This one is often overlooked, yet extremely important. Every person works differently depending on their environment and the people they are working with. Sit down with your mentee and find out what makes them tick. What are their strengths and weaknesses when it comes to working with others? Obviously, after finding out this pertinent information you aren’t going to advise them to avoid so and so. However, you can direct them towards other coworkers that you think will be valuable to their training.  

4. Volunteer Together

Does your organization have any charities they partner with? Is there a charity that is related to your organization’s mission or industry related? This is a great opportunity to break away from the structured mentorship program and do something a little different. Volunteering is a great way to build a bond and an opportunity to get to know each other better.

5. Cross-Lead

KMPG, a global professional services company, started a mentorship program called “Leaders Engaging Leaders” to diversify and grow its group of managers. This cross-mentorship program is definitely something that other organizations need to consider including in their current programs. The results of this program have been successful in that more leaders are taking on higher-level leadership roles. A study found that mentors in an employee mentoring program were promoted 6 times more often than those not in the program. Mentees in the program were found to be promoted 5 times more often than those not in the program. What does this mean for a cross-mentoring program? Everyone is getting promoted!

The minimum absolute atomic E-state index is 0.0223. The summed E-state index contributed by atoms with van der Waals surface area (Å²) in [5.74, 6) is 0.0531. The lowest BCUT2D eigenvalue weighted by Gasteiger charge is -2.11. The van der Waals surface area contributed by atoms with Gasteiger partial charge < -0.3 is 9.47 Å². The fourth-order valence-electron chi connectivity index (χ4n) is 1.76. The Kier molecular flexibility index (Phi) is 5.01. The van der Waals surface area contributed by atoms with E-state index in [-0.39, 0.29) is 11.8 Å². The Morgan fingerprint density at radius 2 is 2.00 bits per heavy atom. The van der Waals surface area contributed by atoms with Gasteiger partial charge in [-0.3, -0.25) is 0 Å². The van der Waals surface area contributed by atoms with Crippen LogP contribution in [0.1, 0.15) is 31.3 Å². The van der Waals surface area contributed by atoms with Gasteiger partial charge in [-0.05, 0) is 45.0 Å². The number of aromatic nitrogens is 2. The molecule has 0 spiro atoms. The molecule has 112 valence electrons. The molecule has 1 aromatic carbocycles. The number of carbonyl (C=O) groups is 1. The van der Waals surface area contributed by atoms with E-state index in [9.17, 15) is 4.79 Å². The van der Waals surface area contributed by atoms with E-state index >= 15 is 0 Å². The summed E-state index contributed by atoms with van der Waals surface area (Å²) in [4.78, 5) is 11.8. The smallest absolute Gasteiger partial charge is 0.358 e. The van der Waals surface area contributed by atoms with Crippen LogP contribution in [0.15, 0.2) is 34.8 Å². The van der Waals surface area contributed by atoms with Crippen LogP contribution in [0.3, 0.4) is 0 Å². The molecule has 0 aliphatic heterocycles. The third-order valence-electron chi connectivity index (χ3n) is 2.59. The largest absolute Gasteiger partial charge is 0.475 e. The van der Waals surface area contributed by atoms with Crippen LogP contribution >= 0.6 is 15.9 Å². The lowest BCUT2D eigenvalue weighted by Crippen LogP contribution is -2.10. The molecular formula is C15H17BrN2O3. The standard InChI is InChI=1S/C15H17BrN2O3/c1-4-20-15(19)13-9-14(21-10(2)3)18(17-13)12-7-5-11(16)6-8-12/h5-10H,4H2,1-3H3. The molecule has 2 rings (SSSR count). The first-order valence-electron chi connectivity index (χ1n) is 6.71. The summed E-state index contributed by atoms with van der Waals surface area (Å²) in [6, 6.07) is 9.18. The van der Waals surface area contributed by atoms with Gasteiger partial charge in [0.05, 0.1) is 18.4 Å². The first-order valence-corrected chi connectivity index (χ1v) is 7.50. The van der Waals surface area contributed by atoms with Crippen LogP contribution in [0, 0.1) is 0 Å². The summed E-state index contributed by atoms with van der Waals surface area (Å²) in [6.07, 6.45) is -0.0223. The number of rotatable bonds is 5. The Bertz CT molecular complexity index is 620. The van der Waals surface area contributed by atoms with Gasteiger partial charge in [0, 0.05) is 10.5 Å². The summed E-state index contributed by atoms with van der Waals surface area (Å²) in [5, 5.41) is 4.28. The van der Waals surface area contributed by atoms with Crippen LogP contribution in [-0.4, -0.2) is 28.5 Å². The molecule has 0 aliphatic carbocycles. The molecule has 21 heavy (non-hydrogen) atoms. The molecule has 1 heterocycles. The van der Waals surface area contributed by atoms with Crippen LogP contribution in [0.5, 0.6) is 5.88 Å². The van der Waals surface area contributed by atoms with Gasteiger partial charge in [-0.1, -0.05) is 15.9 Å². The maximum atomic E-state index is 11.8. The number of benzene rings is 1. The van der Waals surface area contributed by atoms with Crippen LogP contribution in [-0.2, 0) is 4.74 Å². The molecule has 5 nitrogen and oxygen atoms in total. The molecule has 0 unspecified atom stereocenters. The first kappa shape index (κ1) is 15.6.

Tweet This: Mentors in a mentorship program are 6 times more likely to be promoted.

6. Consider a Reverse-Mentorship Program

As baby boomers are set to retire and leave the workforce, Millennials are taking over with a nationwide attrition rate of 15%. The changing workforce highlights the need for a reverse-mentoring program in many organizations. Step out of the typical top-down mentor program and switch up the roles. Higher ups can learn from new employees too, and in turn it may teach the new hires a little more about themselves.

80% of learning is informal

Therefore, this fact should be used as a basis for your employee mentorship training program. Mentoring empowers employees and new hires to learn and develop in ways that complement your already established training program.